A legal proceeding for child custody begins with a complaint. To file a complaint for custody in the Luzerne County Court of Common Pleas, a person must be a legally interested party to the suit, which is legally defined as standing. An interested party to a child custody suit is often one of the separated parents, but it could also include a grandparent who has been a caregiver to the child for at least a year or who testifies that the child is at risk for neglect or abuse. It could also include an adoptive parent or other guardian who has given substantial care to the child over time.

A majority of child custody cases involve children that are older than six months of age, but in cases of emergency involving issues like abandonment or abuse to either a child or a parent, the family court may take emergency actionregardless of the child's age. Any person bringing an Emergency Petition for Special Relief in a child custody case must fit the qualifications of an interested party. This powerful request for relief is responded to by the family court within one day and greatly shortens the time for a decision regarding emergency or interim custody. A Petition for Expedited Relief can also be filed in urgent but not emergency situations, and the court will conduct a hearing on the petition within a few days. The normal process for child custody complaints in a non-emergency situation can take months to proceed through the Luzerne family court process.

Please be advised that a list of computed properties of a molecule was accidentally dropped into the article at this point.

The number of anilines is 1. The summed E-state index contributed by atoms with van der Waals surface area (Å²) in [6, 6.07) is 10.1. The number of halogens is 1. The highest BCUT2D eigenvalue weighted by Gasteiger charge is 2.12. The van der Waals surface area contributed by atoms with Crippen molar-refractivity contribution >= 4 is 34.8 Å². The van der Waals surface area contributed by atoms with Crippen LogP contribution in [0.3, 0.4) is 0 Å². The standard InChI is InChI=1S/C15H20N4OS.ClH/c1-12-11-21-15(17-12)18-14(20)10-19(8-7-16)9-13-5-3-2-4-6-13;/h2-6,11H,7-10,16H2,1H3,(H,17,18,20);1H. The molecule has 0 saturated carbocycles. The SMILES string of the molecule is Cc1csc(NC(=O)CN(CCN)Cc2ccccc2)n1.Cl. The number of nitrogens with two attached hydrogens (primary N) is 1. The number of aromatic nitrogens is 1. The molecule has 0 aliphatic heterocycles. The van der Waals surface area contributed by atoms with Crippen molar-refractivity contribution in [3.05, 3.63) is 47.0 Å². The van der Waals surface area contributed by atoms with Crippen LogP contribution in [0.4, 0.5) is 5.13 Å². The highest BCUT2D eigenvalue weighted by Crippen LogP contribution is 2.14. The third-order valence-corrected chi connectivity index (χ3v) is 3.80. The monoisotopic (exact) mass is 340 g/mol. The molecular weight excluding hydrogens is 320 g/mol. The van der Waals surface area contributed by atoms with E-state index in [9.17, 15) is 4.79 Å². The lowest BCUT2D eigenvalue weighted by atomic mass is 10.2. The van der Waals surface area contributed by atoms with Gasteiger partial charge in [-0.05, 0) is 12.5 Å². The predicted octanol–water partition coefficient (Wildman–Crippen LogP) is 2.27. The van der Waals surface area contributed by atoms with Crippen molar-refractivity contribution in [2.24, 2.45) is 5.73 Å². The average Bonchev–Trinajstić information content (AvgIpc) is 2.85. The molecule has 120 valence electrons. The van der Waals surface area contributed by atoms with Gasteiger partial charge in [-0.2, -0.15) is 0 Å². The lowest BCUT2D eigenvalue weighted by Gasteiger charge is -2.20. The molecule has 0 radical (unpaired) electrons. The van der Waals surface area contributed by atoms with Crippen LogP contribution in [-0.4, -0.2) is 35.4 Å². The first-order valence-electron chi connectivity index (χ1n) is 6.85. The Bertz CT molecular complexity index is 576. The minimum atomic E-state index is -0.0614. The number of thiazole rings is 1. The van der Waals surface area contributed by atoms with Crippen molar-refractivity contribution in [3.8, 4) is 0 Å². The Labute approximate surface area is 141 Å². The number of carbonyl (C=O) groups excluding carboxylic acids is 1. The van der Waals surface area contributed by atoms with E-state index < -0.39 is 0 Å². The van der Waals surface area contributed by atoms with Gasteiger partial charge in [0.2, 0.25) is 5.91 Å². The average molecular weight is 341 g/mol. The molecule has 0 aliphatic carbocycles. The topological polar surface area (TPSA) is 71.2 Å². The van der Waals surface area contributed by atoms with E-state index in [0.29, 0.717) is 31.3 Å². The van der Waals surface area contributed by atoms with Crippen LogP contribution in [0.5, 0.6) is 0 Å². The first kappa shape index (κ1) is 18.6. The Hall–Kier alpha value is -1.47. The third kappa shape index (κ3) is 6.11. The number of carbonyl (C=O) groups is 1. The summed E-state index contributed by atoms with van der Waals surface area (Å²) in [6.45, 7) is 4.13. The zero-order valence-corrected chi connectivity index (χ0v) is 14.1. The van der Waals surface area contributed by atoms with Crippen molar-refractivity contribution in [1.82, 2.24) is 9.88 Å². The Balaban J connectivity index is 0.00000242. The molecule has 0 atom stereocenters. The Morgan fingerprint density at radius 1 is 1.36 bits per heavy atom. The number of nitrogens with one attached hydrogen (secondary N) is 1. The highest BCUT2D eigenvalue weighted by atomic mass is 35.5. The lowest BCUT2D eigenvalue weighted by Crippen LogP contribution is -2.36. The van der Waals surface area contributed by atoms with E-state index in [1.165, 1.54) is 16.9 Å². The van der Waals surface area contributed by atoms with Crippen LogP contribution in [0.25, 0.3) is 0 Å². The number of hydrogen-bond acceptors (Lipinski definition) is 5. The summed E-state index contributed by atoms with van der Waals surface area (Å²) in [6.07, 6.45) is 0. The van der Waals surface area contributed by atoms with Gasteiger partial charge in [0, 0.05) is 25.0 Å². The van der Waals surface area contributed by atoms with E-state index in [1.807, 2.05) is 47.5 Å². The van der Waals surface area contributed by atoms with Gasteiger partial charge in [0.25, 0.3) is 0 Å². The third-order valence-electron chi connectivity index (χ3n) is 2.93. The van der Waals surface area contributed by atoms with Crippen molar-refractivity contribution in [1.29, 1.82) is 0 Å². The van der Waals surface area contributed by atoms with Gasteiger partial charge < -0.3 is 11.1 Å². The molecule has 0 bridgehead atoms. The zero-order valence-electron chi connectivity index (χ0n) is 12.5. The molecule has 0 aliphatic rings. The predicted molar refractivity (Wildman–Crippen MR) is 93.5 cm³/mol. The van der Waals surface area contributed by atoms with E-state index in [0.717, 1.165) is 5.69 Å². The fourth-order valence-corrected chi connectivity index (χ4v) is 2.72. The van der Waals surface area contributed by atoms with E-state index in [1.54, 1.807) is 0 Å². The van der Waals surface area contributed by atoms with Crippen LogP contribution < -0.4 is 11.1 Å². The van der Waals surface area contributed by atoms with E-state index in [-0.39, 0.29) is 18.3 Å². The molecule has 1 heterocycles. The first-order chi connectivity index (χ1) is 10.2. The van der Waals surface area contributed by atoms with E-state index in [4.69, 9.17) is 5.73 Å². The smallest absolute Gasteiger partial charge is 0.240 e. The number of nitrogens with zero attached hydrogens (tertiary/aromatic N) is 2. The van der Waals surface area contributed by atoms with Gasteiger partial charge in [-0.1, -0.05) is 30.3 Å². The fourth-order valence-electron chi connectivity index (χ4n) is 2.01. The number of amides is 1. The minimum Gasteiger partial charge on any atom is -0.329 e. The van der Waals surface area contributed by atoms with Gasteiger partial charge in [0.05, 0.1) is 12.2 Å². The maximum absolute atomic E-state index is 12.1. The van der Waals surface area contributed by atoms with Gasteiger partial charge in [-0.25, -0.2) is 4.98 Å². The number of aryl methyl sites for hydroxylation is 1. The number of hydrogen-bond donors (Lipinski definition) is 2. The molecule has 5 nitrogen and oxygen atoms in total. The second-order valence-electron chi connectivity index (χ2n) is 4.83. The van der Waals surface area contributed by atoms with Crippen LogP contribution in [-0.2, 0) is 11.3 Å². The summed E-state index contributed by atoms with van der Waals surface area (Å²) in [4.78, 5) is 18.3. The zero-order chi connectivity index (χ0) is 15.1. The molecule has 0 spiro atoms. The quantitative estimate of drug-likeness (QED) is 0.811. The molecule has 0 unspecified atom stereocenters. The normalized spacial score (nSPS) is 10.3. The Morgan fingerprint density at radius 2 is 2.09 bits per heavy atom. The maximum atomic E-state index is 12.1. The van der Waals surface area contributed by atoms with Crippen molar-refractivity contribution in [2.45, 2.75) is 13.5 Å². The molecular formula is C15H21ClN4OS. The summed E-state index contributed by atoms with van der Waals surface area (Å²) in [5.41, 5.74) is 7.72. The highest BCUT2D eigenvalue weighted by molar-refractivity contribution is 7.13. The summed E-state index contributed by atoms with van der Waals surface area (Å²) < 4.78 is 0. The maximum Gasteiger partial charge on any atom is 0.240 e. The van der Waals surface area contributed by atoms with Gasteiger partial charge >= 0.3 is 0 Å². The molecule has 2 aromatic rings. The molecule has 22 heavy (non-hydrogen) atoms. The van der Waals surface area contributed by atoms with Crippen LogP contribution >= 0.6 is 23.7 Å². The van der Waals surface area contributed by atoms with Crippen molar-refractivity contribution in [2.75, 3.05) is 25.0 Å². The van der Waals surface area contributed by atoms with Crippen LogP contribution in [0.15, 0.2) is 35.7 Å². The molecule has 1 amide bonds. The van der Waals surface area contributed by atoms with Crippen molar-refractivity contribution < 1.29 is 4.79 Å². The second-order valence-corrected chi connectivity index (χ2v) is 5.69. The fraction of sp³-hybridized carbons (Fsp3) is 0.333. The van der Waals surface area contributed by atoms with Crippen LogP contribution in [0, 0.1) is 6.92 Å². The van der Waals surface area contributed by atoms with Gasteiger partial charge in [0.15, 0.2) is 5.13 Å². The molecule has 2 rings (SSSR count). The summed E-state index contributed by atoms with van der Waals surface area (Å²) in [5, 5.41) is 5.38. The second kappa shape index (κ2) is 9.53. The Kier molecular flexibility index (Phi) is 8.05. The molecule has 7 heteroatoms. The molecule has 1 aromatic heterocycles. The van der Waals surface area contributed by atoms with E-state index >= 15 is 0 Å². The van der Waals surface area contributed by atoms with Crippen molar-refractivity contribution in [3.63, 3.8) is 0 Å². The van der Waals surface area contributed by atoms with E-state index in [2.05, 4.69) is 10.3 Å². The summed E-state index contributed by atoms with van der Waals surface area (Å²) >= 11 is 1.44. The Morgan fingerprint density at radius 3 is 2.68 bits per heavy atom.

Emergency and expedited petitions, as well as regular child custody complaints, are filed in the Office of the Prothonotary at the Luzerne County Courthouse, Second Floor, 200 North River Street, Wilkes-Barre, PA 18711. If no emergency or expedited hearings are needed, then after the complaint is filed and filing fees are paid, the case will be referred to a Custody Hearing Officer, who is a lawyer employed by the court.

The custody hearing officer will preside over a conference/hearing, which is not a trial before a judge but an opportunity for the parties to resolve their differences over child custody through a negotiated settlement. All custody proceedings, including conference/hearings, sometimes known as a Conciliation Conference, proceed under Rules1915-4-1 and 1915-4-2. The Custody Hearing Officer may order appropriate evaluations of either party to determine the fitness of the person as a custodian of the child. Each party must be prepared to discuss the specific terms of any custodial arrangement. The conference/hearing is held on the third floor of the Brominski Building, located across the street from the main courthouse at 113 West North Street, Wilkes-Barre, PA.

Within 10 days of the hearing, The Custody Hearing Officer can file a report with the court, making recommendations to the judge for interim orders regarding partial custody or supervised physical custody. If no agreement among the parties is possible, then the judge has the option to hold a brief evidentiary hearing in court to address the issues of physical and legal custody in an Interim Order.